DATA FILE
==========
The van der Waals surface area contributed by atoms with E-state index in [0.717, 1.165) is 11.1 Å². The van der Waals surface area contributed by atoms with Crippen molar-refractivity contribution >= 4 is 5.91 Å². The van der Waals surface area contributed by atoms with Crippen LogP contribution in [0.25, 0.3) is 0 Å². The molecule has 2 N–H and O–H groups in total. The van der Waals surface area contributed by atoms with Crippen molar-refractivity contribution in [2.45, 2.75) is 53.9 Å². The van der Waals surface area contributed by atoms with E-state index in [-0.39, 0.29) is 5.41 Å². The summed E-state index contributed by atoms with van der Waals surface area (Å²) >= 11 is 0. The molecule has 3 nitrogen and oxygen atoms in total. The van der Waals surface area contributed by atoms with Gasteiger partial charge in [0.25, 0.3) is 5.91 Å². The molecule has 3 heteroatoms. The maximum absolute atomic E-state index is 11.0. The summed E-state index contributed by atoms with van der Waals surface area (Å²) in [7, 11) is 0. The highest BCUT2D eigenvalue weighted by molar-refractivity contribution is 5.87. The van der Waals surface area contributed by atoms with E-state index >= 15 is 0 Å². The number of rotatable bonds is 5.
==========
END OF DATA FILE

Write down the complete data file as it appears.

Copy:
The van der Waals surface area contributed by atoms with E-state index in [0.717, 1.165) is 11.1 Å². The van der Waals surface area contributed by atoms with Crippen molar-refractivity contribution >= 4 is 5.91 Å². The van der Waals surface area contributed by atoms with Crippen LogP contribution in [0.25, 0.3) is 0 Å². The molecule has 2 N–H and O–H groups in total. The van der Waals surface area contributed by atoms with Crippen molar-refractivity contribution in [2.45, 2.75) is 53.9 Å². The van der Waals surface area contributed by atoms with E-state index in [-0.39, 0.29) is 5.41 Å². The summed E-state index contributed by atoms with van der Waals surface area (Å²) >= 11 is 0. The molecule has 3 nitrogen and oxygen atoms in total. The van der Waals surface area contributed by atoms with Gasteiger partial charge in [0.25, 0.3) is 5.91 Å². The molecule has 3 heteroatoms. The maximum absolute atomic E-state index is 11.0. The summed E-state index contributed by atoms with van der Waals surface area (Å²) in [7, 11) is 0. The highest BCUT2D eigenvalue weighted by molar-refractivity contribution is 5.87. The van der Waals surface area contributed by atoms with E-state index >= 15 is 0 Å². The number of rotatable bonds is 5.